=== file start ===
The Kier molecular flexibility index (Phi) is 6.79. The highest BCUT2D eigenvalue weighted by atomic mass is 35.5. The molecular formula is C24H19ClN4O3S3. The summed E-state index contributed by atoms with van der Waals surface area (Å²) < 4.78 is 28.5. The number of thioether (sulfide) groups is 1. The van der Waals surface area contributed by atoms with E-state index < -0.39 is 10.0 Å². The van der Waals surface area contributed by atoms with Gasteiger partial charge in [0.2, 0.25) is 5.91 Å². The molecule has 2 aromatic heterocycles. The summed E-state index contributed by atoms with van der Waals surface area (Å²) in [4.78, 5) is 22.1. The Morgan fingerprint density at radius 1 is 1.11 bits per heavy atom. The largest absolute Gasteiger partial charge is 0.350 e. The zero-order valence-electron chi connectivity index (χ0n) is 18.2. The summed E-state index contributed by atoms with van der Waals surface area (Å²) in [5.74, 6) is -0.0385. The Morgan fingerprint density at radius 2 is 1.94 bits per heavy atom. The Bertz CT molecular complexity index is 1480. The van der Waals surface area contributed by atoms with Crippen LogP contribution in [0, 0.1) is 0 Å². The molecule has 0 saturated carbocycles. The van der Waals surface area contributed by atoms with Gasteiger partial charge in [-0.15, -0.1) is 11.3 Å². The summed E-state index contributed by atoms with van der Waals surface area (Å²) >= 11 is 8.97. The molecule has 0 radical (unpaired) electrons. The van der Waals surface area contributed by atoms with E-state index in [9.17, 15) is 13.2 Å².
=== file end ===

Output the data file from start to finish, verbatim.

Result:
The Kier molecular flexibility index (Phi) is 6.79. The highest BCUT2D eigenvalue weighted by atomic mass is 35.5. The molecular formula is C24H19ClN4O3S3. The summed E-state index contributed by atoms with van der Waals surface area (Å²) < 4.78 is 28.5. The number of thioether (sulfide) groups is 1. The van der Waals surface area contributed by atoms with E-state index < -0.39 is 10.0 Å². The van der Waals surface area contributed by atoms with Gasteiger partial charge in [0.2, 0.25) is 5.91 Å². The molecule has 2 aromatic heterocycles. The summed E-state index contributed by atoms with van der Waals surface area (Å²) in [4.78, 5) is 22.1. The Morgan fingerprint density at radius 1 is 1.11 bits per heavy atom. The largest absolute Gasteiger partial charge is 0.350 e. The zero-order valence-electron chi connectivity index (χ0n) is 18.2. The summed E-state index contributed by atoms with van der Waals surface area (Å²) in [5.74, 6) is -0.0385. The Morgan fingerprint density at radius 2 is 1.94 bits per heavy atom. The Bertz CT molecular complexity index is 1480. The van der Waals surface area contributed by atoms with Crippen LogP contribution in [0, 0.1) is 0 Å². The molecule has 0 saturated carbocycles. The van der Waals surface area contributed by atoms with Gasteiger partial charge in [-0.15, -0.1) is 11.3 Å². The summed E-state index contributed by atoms with van der Waals surface area (Å²) >= 11 is 8.97. The molecule has 0 radical (unpaired) electrons. The van der Waals surface area contributed by atoms with E-state index in [9.17, 15) is 13.2 Å².